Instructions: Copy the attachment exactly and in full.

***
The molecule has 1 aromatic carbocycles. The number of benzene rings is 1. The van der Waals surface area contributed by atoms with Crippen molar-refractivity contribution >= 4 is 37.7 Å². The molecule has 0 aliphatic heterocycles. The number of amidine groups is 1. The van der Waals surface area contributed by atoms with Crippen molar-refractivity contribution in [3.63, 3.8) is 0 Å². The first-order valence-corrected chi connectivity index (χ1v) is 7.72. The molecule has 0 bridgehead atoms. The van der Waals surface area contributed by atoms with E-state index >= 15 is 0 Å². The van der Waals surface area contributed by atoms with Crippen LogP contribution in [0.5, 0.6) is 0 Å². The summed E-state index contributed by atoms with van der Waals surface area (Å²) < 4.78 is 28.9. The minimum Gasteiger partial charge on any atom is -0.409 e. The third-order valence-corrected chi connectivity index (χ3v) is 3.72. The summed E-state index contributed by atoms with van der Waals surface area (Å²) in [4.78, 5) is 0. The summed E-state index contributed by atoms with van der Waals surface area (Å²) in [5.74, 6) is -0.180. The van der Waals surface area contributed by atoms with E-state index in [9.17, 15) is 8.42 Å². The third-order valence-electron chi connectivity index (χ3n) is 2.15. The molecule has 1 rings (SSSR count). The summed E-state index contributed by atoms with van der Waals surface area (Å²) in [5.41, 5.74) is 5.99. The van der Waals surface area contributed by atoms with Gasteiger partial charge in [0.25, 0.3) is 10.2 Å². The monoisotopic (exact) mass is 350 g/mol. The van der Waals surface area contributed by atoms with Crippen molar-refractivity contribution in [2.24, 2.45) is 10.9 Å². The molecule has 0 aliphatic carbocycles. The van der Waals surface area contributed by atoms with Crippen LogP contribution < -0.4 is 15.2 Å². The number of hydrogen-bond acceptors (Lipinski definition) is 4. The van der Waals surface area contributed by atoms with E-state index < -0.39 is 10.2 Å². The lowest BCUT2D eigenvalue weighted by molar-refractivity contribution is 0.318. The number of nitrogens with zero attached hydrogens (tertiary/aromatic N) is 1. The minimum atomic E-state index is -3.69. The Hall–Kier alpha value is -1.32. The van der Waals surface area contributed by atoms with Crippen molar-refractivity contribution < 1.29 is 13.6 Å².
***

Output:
The molecule has 1 aromatic carbocycles. The number of benzene rings is 1. The van der Waals surface area contributed by atoms with Crippen molar-refractivity contribution >= 4 is 37.7 Å². The molecule has 0 aliphatic heterocycles. The number of amidine groups is 1. The van der Waals surface area contributed by atoms with Crippen molar-refractivity contribution in [3.63, 3.8) is 0 Å². The first-order valence-corrected chi connectivity index (χ1v) is 7.72. The molecule has 0 bridgehead atoms. The van der Waals surface area contributed by atoms with E-state index >= 15 is 0 Å². The van der Waals surface area contributed by atoms with Crippen LogP contribution in [0.5, 0.6) is 0 Å². The summed E-state index contributed by atoms with van der Waals surface area (Å²) < 4.78 is 28.9. The minimum Gasteiger partial charge on any atom is -0.409 e. The third-order valence-corrected chi connectivity index (χ3v) is 3.72. The summed E-state index contributed by atoms with van der Waals surface area (Å²) in [4.78, 5) is 0. The summed E-state index contributed by atoms with van der Waals surface area (Å²) in [5.74, 6) is -0.180. The van der Waals surface area contributed by atoms with E-state index in [9.17, 15) is 8.42 Å². The third-order valence-electron chi connectivity index (χ3n) is 2.15. The molecule has 1 rings (SSSR count). The summed E-state index contributed by atoms with van der Waals surface area (Å²) in [5.41, 5.74) is 5.99. The van der Waals surface area contributed by atoms with Gasteiger partial charge in [0.25, 0.3) is 10.2 Å². The monoisotopic (exact) mass is 350 g/mol. The van der Waals surface area contributed by atoms with Crippen molar-refractivity contribution in [2.24, 2.45) is 10.9 Å². The molecule has 0 aliphatic carbocycles. The van der Waals surface area contributed by atoms with Crippen LogP contribution < -0.4 is 15.2 Å². The number of hydrogen-bond acceptors (Lipinski definition) is 4. The van der Waals surface area contributed by atoms with E-state index < -0.39 is 10.2 Å². The lowest BCUT2D eigenvalue weighted by molar-refractivity contribution is 0.318. The number of nitrogens with zero attached hydrogens (tertiary/aromatic N) is 1. The minimum atomic E-state index is -3.69. The Hall–Kier alpha value is -1.32. The van der Waals surface area contributed by atoms with Crippen molar-refractivity contribution < 1.29 is 13.6 Å².